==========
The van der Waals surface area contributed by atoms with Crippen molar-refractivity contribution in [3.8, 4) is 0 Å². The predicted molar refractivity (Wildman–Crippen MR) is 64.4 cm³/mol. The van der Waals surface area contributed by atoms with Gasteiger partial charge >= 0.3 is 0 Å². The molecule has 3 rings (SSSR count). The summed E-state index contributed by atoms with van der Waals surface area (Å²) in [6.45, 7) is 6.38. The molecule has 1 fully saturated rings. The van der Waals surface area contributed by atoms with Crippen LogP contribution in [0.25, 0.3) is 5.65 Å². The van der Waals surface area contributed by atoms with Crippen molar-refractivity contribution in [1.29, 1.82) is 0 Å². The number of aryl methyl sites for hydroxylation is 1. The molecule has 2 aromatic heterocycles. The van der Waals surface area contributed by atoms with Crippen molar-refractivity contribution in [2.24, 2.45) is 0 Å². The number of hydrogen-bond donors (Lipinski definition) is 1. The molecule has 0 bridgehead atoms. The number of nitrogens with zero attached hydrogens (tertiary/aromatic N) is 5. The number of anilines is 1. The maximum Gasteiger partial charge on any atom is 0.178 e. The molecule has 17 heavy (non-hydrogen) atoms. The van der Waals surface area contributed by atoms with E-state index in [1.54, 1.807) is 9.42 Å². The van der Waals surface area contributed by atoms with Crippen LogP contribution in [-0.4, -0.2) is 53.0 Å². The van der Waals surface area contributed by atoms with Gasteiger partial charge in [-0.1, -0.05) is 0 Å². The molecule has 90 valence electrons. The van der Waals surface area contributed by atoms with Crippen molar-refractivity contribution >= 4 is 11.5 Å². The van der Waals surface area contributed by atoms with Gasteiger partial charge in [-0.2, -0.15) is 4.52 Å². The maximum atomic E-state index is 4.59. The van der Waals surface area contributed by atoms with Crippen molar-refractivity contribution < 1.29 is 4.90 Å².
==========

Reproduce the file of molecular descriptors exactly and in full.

The van der Waals surface area contributed by atoms with Crippen molar-refractivity contribution in [3.8, 4) is 0 Å². The predicted molar refractivity (Wildman–Crippen MR) is 64.4 cm³/mol. The van der Waals surface area contributed by atoms with Gasteiger partial charge >= 0.3 is 0 Å². The molecule has 3 rings (SSSR count). The summed E-state index contributed by atoms with van der Waals surface area (Å²) in [6.45, 7) is 6.38. The molecule has 1 fully saturated rings. The van der Waals surface area contributed by atoms with Crippen LogP contribution in [0.25, 0.3) is 5.65 Å². The van der Waals surface area contributed by atoms with Crippen molar-refractivity contribution in [1.29, 1.82) is 0 Å². The number of aryl methyl sites for hydroxylation is 1. The molecule has 2 aromatic heterocycles. The van der Waals surface area contributed by atoms with Crippen molar-refractivity contribution in [2.24, 2.45) is 0 Å². The number of hydrogen-bond donors (Lipinski definition) is 1. The molecule has 0 bridgehead atoms. The number of nitrogens with zero attached hydrogens (tertiary/aromatic N) is 5. The number of anilines is 1. The maximum Gasteiger partial charge on any atom is 0.178 e. The molecule has 17 heavy (non-hydrogen) atoms. The van der Waals surface area contributed by atoms with E-state index in [1.54, 1.807) is 9.42 Å². The van der Waals surface area contributed by atoms with Crippen LogP contribution in [-0.4, -0.2) is 53.0 Å². The van der Waals surface area contributed by atoms with Gasteiger partial charge in [-0.1, -0.05) is 0 Å². The molecule has 90 valence electrons. The van der Waals surface area contributed by atoms with Crippen molar-refractivity contribution >= 4 is 11.5 Å². The van der Waals surface area contributed by atoms with Gasteiger partial charge in [-0.2, -0.15) is 4.52 Å². The maximum atomic E-state index is 4.59. The van der Waals surface area contributed by atoms with Crippen molar-refractivity contribution < 1.29 is 4.90 Å².